Overtime coin toss causes some confusion

The overtime coin toss has caused controversy, from time to time. The Steelers-Lions Thanksgiving Day “he said heads” gaffe from 1998 caused the league to ditch the ritual of calling it in the air. In a 2015 playoff game between the Packers and Cardinals, the coin didn’t flip.

Last night, some believe that Seahawks backup quarterback and official overtime coin-toss caller Geno Smith called tails before a toss that landed heads, giving Seattle the first crack at the ball in the extra session. The videos seem to be inconclusive; the league’s position is that Smith definitely called heads.

And here’s the best evidence that he did: 49ers cornerback Richard Sherman hasn’t complained about it, either in the moment or after the game or on social media or in a post-game interview with someone like Mike Silver. If Sherman, who was right there, believed Smith had said tails, keeping quiet would be out of character for Sherman.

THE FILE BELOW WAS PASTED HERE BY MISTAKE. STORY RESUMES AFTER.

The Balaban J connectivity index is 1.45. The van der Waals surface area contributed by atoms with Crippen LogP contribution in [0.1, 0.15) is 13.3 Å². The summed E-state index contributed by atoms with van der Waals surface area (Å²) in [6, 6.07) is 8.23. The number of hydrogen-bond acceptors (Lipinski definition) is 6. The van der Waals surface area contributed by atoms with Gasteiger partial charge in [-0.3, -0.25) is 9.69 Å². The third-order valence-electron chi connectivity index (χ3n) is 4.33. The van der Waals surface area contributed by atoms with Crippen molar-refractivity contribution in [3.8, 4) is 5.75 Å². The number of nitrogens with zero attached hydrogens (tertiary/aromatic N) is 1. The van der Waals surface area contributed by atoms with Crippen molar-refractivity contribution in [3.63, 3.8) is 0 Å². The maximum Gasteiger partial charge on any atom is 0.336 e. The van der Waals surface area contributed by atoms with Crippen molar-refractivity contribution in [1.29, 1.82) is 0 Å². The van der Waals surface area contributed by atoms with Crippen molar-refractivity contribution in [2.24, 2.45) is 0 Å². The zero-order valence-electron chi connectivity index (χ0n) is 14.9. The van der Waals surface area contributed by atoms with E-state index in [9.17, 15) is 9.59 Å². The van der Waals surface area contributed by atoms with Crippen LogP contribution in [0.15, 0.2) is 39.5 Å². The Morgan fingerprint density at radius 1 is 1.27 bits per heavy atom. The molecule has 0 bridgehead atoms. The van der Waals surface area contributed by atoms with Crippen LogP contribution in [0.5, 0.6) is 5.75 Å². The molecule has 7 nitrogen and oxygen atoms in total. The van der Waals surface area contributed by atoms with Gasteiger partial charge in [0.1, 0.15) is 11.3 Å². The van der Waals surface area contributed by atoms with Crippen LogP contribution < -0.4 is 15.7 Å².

Really, it would be out of character for most people to say nothing in a situation like that — especially in the highly-competitive world of pro sports. Thus, silence in this specific case operates as the tiebreaker.

Smith said heads.

Some would say it doesn’t matter. Each team had multiple opportunities to score; the 49ers twice and the Seahawks three times. But the 49ers may have been the team to get three cracks at winning, if they’d won the toss.

Still, Smith said heads.

You might like